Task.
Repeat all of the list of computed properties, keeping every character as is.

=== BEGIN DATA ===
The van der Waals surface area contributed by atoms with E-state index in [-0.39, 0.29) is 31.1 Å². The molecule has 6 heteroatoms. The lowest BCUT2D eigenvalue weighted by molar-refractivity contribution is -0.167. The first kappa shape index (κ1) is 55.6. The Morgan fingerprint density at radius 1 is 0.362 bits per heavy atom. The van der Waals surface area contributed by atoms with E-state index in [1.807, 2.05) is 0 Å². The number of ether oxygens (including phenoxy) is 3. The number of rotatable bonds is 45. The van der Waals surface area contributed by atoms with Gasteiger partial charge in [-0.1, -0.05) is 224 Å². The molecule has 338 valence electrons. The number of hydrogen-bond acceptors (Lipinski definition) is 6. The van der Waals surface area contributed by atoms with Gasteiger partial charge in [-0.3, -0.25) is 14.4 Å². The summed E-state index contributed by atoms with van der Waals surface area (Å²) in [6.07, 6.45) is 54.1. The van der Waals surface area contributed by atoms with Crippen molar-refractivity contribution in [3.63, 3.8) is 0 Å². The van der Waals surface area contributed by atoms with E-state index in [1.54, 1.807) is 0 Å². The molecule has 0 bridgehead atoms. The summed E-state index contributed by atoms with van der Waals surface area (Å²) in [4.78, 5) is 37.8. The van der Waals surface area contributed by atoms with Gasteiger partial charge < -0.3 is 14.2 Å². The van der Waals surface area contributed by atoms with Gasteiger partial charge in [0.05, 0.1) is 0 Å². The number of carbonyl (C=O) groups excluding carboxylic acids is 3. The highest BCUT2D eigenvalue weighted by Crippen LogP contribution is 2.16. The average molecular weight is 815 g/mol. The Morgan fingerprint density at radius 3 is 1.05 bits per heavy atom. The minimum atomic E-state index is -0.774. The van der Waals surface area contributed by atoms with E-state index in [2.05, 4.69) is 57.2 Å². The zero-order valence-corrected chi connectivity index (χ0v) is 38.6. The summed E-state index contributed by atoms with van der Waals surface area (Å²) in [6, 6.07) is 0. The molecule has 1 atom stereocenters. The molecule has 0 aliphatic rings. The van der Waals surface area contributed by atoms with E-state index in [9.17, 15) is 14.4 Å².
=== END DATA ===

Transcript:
The van der Waals surface area contributed by atoms with E-state index in [-0.39, 0.29) is 31.1 Å². The molecule has 6 heteroatoms. The lowest BCUT2D eigenvalue weighted by molar-refractivity contribution is -0.167. The first kappa shape index (κ1) is 55.6. The Morgan fingerprint density at radius 1 is 0.362 bits per heavy atom. The van der Waals surface area contributed by atoms with E-state index in [1.807, 2.05) is 0 Å². The number of ether oxygens (including phenoxy) is 3. The number of rotatable bonds is 45. The van der Waals surface area contributed by atoms with Gasteiger partial charge in [-0.1, -0.05) is 224 Å². The molecule has 338 valence electrons. The number of hydrogen-bond acceptors (Lipinski definition) is 6. The van der Waals surface area contributed by atoms with Gasteiger partial charge in [-0.3, -0.25) is 14.4 Å². The summed E-state index contributed by atoms with van der Waals surface area (Å²) in [6.07, 6.45) is 54.1. The van der Waals surface area contributed by atoms with Crippen molar-refractivity contribution in [3.63, 3.8) is 0 Å². The van der Waals surface area contributed by atoms with E-state index in [1.54, 1.807) is 0 Å². The molecule has 0 bridgehead atoms. The summed E-state index contributed by atoms with van der Waals surface area (Å²) in [4.78, 5) is 37.8. The van der Waals surface area contributed by atoms with Gasteiger partial charge < -0.3 is 14.2 Å². The van der Waals surface area contributed by atoms with Gasteiger partial charge in [0.05, 0.1) is 0 Å². The number of carbonyl (C=O) groups excluding carboxylic acids is 3. The highest BCUT2D eigenvalue weighted by Crippen LogP contribution is 2.16. The average molecular weight is 815 g/mol. The Morgan fingerprint density at radius 3 is 1.05 bits per heavy atom. The minimum atomic E-state index is -0.774. The van der Waals surface area contributed by atoms with E-state index in [2.05, 4.69) is 57.2 Å². The zero-order valence-corrected chi connectivity index (χ0v) is 38.6. The summed E-state index contributed by atoms with van der Waals surface area (Å²) in [6, 6.07) is 0. The molecule has 1 atom stereocenters. The molecule has 0 aliphatic rings. The van der Waals surface area contributed by atoms with E-state index in [9.17, 15) is 14.4 Å².